However, this situation has cause me to persevere into a new understanding of myself. I have a clear sense of my own personal boundaries. I am aware that I often have to choose to be present and to engage in challenging conversations. It is essential for me to own my feelings and to present them in a manner that expresses my intent yet honors the others in the group. In some ways it would be easier to move on but as Friedman says, cutting oneself off from a relationship system does not result in healing. Therefore, I will continue to show up, contribute, persevere, and focus on my growth. Maybe one day I will be the one that shifts the web of relationship to a healthy place.

About the Author


Denise Johnson

Special Education teacher K-12, School Counselor K-12, Overseas field worker in Poland,

5 responses to “The Journey of an Adventurer”

  1. Kayli Hillebrand says:

    Denise, I appreciate your candor about the gifts and disappointments that have come through your journey in ministry. I too feel blessed that some of my earliest mentors and bosses were ones that modeled much of the health Friedman talks about. Learning early how to care for others, cultivate health in the area you lead, and growing in self-awareness have been guideposts for me to recognize when I’m not in the best environment or need to rework something in myself. I applaud you for your dedication to the hard conversations and perseverance in the midst of the challenges that are ongoing.

  2. mm Roy Gruber says:

    Denise, thanks for sharing the highs and lows of your experience as it relates to Friedman’s diagnosis of good and bad leadership. I share your appreciation of serving under self-differentiated leadership when you began in ministry. I often wonder how different my experience would be if I had not served with a positive example and environment as I did. I am sorry to hear about the unhealthy dynamic of your current assignment. May God give you the strength to endure and be a force for positive change.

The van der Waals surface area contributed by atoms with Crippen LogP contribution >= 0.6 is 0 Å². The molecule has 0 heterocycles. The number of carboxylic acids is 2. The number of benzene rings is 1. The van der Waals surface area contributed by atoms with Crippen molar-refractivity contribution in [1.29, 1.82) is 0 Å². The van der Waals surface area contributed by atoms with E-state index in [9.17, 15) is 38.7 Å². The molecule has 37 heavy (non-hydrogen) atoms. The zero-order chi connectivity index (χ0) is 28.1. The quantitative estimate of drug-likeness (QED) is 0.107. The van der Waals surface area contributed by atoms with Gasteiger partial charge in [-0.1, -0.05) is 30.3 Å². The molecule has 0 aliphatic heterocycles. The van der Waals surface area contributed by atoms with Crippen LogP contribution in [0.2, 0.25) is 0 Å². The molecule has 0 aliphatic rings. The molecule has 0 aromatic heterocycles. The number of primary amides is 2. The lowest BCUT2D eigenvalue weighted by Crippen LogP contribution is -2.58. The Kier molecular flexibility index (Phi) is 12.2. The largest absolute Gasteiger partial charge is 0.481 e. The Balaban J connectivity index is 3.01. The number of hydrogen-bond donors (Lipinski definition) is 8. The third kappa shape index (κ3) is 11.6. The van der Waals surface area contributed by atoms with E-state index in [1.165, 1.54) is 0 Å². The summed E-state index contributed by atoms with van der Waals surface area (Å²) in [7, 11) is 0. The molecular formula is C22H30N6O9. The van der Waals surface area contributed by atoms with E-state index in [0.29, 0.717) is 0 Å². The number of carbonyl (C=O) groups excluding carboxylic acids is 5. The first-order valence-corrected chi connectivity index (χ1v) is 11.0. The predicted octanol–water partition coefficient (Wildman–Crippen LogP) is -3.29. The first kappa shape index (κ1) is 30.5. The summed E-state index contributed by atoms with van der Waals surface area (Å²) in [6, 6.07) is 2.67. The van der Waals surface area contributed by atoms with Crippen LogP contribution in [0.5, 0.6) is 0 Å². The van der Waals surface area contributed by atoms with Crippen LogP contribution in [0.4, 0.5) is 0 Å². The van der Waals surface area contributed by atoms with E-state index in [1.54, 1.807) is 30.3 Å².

3. mm Nicole Richardson says:

    Denise, As always I appreciate your vulnerability in sharing your personal journey. I resonate with your struggle of working with those who are masters of triangulation.
    You mention it was an “environment itself was riddle with challenges and obstacles”. I am hearing that you made some connections to those obstacles in what Friedman was talking about. I’d love to hear what those were and how they resonated for you in reading Friedman.
    I’d also be very interested in the ways you have grown as a self-differentiated leader. What elements of Friedmans argument of emotional barriers of data, empathy, and hyper focus on togetherness have impact on your understanding of your experience?
    Thank you for sharing your intentionality in sharing your voice while honoring others. It too is a hope of mine that I do the same.

  4. mm Troy Rappold says:

    Thank you for the thoughtful essay, Denise. I can relate well to your thoughts about “showing up” when a leader needs to and own your own feelings. It is easy to not stir the pot and hope things won’t escalate when a problem arises. I wish I had the gift of working with gifted leaders who were well-differentiated just after I graduate from school.

  5. Elmarie Parker says:

    Denise, thank you for sharing some of your ministry journey–both the gifts of receiving healthy, differentiated mentoring and the challenges of being in triangulated emotional contexts. You mentioned wanting to continue your own growth; I’m curious if in reading Friedman you added any helpful tools or insights to your repertoire for navigating some of the present challenges you are facing?